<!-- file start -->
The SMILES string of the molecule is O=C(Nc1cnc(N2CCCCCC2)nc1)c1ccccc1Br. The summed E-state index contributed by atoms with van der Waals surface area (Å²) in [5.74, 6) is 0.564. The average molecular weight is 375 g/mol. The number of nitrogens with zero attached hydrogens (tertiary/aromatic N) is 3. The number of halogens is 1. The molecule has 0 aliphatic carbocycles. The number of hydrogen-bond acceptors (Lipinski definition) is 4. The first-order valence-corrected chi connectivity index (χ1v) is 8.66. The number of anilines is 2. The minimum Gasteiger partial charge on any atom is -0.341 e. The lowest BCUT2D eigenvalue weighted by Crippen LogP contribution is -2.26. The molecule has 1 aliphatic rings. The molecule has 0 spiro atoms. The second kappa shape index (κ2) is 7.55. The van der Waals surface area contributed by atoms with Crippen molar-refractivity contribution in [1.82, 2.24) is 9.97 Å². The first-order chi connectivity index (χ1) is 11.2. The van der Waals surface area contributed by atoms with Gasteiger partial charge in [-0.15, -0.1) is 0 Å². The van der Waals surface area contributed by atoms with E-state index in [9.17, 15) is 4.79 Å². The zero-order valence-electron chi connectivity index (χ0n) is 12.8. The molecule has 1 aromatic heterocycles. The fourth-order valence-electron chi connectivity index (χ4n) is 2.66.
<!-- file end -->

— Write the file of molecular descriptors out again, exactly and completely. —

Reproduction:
The SMILES string of the molecule is O=C(Nc1cnc(N2CCCCCC2)nc1)c1ccccc1Br. The summed E-state index contributed by atoms with van der Waals surface area (Å²) in [5.74, 6) is 0.564. The average molecular weight is 375 g/mol. The number of nitrogens with zero attached hydrogens (tertiary/aromatic N) is 3. The number of halogens is 1. The molecule has 0 aliphatic carbocycles. The number of hydrogen-bond acceptors (Lipinski definition) is 4. The first-order valence-corrected chi connectivity index (χ1v) is 8.66. The number of anilines is 2. The minimum Gasteiger partial charge on any atom is -0.341 e. The lowest BCUT2D eigenvalue weighted by Crippen LogP contribution is -2.26. The molecule has 1 aliphatic rings. The molecule has 0 spiro atoms. The second kappa shape index (κ2) is 7.55. The van der Waals surface area contributed by atoms with Crippen molar-refractivity contribution in [1.82, 2.24) is 9.97 Å². The first-order chi connectivity index (χ1) is 11.2. The van der Waals surface area contributed by atoms with Gasteiger partial charge in [-0.15, -0.1) is 0 Å². The van der Waals surface area contributed by atoms with E-state index in [9.17, 15) is 4.79 Å². The zero-order valence-electron chi connectivity index (χ0n) is 12.8. The molecule has 1 aromatic heterocycles. The fourth-order valence-electron chi connectivity index (χ4n) is 2.66.